Is Angeles Crest Highway Scary To Drive?

The Angeles Crest Highway can definitely be scary if you are not used to driving such a road.

Unlike other highrise pavements, this highway actually has quite a big speed limit at 55 mph.

Just remember that you do not need to do the speed limit – it’s the limit, you can go slower! If you do get scared while driving Angeles Crest, take it easy and be mindful of blind turns when other motorists may pass you.

It can be also scary for people afraid of heights as the road ascends into the mountain. A glance over into the sheer facing cliffs can induce anxiety if you have trouble with heights. However there are guard rails for most of the road to help mitigate that anxiety.

Another scary element of the road is the focus needed to drive it.

If you’re the driver, you may have a hard time enjoying the views. Even if you see a pretty sight, remember that you are operating a vehicle and shouldn’t allow yourself to get too distracted.

It may not be a scary drive for you, but your passengers may prefer you keep your eyes on the road to avoid going over the edge.

Reviews From Drivers

Reviews for Angeles Crest Highway total up to a pretty nice average of 4.5 out of 5 on Trip Advisor.

The overall consensus is that it’s a beautiful drive, a must-do, a no-regrets trip … you get the picture.

Some people mention stopping in the town of Wrightwood which is small but quaint.

One reviewer claimed it is an ‘unforgiving road with a lot of bad behavior going on by thrill seekers in vehicles.’

Another reviewer reminds drivers that you are meant to have a National Forest Adventure Pass if you plan on stopping at any of the facilities (picnic areas, toilets, etc.) along the route.

Though they might not always be checked at the remoter rest stops, we do recommend complying with the rules and making sure you’ve got the pass.

You can buy one for the day ($5) or for the year ($30).

One place worth visiting where the pass must be displayed is the Haramokngna American Indian Cultural Center.

One reviewer recommends the Shell gas station on 210 at the start of the Angeles Crest Highway as a convenient spot to get a pass.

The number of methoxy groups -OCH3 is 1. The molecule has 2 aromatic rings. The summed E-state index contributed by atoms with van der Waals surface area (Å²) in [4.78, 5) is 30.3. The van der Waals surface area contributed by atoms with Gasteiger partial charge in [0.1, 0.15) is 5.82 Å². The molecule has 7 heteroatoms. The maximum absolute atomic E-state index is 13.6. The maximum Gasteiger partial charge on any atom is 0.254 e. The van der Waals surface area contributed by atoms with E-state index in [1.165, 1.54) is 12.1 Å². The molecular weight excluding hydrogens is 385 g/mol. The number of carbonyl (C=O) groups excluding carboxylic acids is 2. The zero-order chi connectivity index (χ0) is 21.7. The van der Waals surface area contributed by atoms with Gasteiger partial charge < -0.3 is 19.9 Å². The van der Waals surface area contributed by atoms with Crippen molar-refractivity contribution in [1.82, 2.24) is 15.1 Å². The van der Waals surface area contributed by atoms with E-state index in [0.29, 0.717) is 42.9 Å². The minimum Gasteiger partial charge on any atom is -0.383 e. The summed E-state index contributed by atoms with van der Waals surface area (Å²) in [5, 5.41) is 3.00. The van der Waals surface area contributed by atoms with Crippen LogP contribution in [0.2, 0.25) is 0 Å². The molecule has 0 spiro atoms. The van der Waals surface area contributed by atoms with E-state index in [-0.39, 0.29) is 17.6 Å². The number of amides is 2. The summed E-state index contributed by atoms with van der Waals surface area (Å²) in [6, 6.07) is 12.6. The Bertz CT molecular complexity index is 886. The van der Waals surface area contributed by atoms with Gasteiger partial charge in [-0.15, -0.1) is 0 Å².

While the road hasn’t gotten a full 5 stars, it’s important to note that it hasn’t gotten any lowly 1 star reviews, either!

The lowest review was 3 stars and still recommends the drive, only complaining about speeding motorcycles.

Certain commercial vehicles are not allowed on the Angeles Crest Highway.

Any vehicle with three or more axels or weighing over 9,000 lbs are prohibited.

This obviously doesn’t apply to emergency or governmental vehicles, so it is possible to see larger trucks on the road.

As a visitor, however, you are allowed RVs, cars, motorcycles, and bicycles.

Tips For Driving Angeles Crest Highway

  • The road is often closed in the winter due to inclement weather, so it’s best to plan your visit for the milder months.
  • If you’re able to, go on a weekday. The weekends are obviously busier, with daytrippers and local tourists filling up the road.
  • Be aware! It’s possible there can be fallen rocks along the road, so drive with caution. Piles left from landslides could force you to go around, crossing into the lane for oncoming traffic, in order to pass the obstruction.
  • There is no or little cell service, so be prepared. Make sure your car’s gas tank is full and there’s a spare tire in the trunk – you never know!
  • Fill your gas tank! Though you’re just outside of L.A., the nearest gas stations are at the beginning and end of the 66 mile long route. We doubt you want to hike your way there if you run out of fuel half-way.
  • Plan your route. The Angeles Crest website has a list of parking spots (and which have restrooms!) based on mile marker (since cell service is spotty). If you look up in advance which ones you’d like to stop at, you won’t be distracted by finding the next one by chance.
  • There are pullouts scattered throughout the highway that enables you to enjoy the view, pull over for an emergency or let the car behind you pass.

Is It Worth The Drive?

Angeles Crest Highway is definitely a drive worth your time. You don’t have to go miles outside of a city to arrive there, let alone a major city.

L.A. is minutes away and if you own a car or can rent one, it’s worth the trip.

Spend less than a day driving through gorgeous nature scenes before taking in all the exciting city sights downtown.

Final Thoughts

Rather than setting aside one or more days to trek to a National Park or Forest where scenic drives allow you to take in the beauty of our country from the comfort of your own car, the Angeles Crest Highway allows you to do so just minutes from L.A.

A common pilgrimage for bikers (both motorized and manual), sports car enthusiasts, bicyclist and keen hikers, this zigzagging highway shows the beauty of California from thousands of feet above sea level.

Mariska Lee

Mariska is a recovering attorney who gave up her professional job to discover new perspectives of life while traveling in a 2009 Ford Transit. She has been living the van life for 3 years and has not looked back since.